On many Continuum cuts you will find yourself wishing for just one ripping guitar solo, but once again, Mayer tightly constricts himself and refuses to open up his music for a little jamming. He takes a few two bar solos on a few cuts — and one song fades out to the only four bar lead solo on the album — but Mayer never lets loose with his guitar, leaving this reviewer aching for some true guitar leads. 

Perhaps Mayer needs to stop thinking of himself as a great guitarist, which he is clearly not — no matter how many times his own press material touts him as such — as none of his hoped-for guitar greatness is apparent on this release. Instead, Mayer should take heed and focus on his real skill — that of writing lyrics. Then he can hire himself a true guitar gunslinger to rock the crowd — or to rock with.

How Mayer could compare himself to true guitar legends like Jimi Hendrix and Eric Clapton, while exhibiting no flashy guitar work himself on his recordings, is hard to understand, except for the possible explanation of hero worship and wishful thinking. Nothing on Continuum would leave anyone thinking Mayer is a great guitarist.  Mayer has a long way to go before he can be compared to such guitar legends. Perhaps that’s why he realized he could never graduate from the Berklee College of Music in Boston, which he calls a “short-lived stint” on his website, and dropped out and moved to Atlanta at the age of 19.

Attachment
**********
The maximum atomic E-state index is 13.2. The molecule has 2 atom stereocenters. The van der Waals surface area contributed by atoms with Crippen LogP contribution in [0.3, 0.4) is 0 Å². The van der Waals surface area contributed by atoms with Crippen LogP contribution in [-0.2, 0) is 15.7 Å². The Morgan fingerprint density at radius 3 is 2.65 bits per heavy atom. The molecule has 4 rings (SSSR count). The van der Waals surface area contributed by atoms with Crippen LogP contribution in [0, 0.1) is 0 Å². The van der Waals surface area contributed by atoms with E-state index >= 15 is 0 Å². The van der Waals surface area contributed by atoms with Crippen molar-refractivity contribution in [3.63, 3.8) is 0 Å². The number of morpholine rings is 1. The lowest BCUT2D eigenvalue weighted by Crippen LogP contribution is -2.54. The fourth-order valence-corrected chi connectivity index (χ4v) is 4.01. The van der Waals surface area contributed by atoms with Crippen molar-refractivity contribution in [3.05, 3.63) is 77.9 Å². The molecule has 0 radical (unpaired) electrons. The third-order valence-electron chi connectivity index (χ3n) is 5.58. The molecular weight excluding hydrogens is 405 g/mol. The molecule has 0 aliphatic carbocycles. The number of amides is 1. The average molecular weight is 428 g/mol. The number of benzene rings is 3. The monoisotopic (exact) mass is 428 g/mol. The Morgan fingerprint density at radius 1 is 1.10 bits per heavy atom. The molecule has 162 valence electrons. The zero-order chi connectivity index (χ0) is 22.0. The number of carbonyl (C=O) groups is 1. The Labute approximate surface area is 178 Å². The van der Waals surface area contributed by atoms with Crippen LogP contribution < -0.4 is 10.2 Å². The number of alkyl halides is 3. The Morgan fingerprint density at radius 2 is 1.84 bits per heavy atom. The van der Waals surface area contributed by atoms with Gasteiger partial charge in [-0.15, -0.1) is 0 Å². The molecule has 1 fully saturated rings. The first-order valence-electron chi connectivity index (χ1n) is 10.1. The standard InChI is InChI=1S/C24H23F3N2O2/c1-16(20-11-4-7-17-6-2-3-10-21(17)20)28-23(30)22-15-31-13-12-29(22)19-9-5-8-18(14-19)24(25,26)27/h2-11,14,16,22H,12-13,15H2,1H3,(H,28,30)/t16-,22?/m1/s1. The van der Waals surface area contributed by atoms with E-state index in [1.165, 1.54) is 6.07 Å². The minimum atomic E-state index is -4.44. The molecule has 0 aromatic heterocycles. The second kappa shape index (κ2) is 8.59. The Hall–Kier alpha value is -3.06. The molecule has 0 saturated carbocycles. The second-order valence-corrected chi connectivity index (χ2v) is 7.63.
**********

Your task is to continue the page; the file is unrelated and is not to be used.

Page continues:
Mayer is clearly a gifted lyrical songwriter and on Continuum he uses this gift to delve into the world of aging. About this he says:

My generation was never told we were going to get older. We thought we were going to hear our names on ‘Romper Room’ for the rest of our lives. For a long time, I was really upset about getting older, worried that things were just going to level out.  But then I realized that everyone around me was all getting older at the same time. We’re all fighting it together, and we’re always going to be those kids, the first really emotionally aware generation. When I realized that, I could relax about it a little bit. And I thought that maybe I can be the guy to sing about it.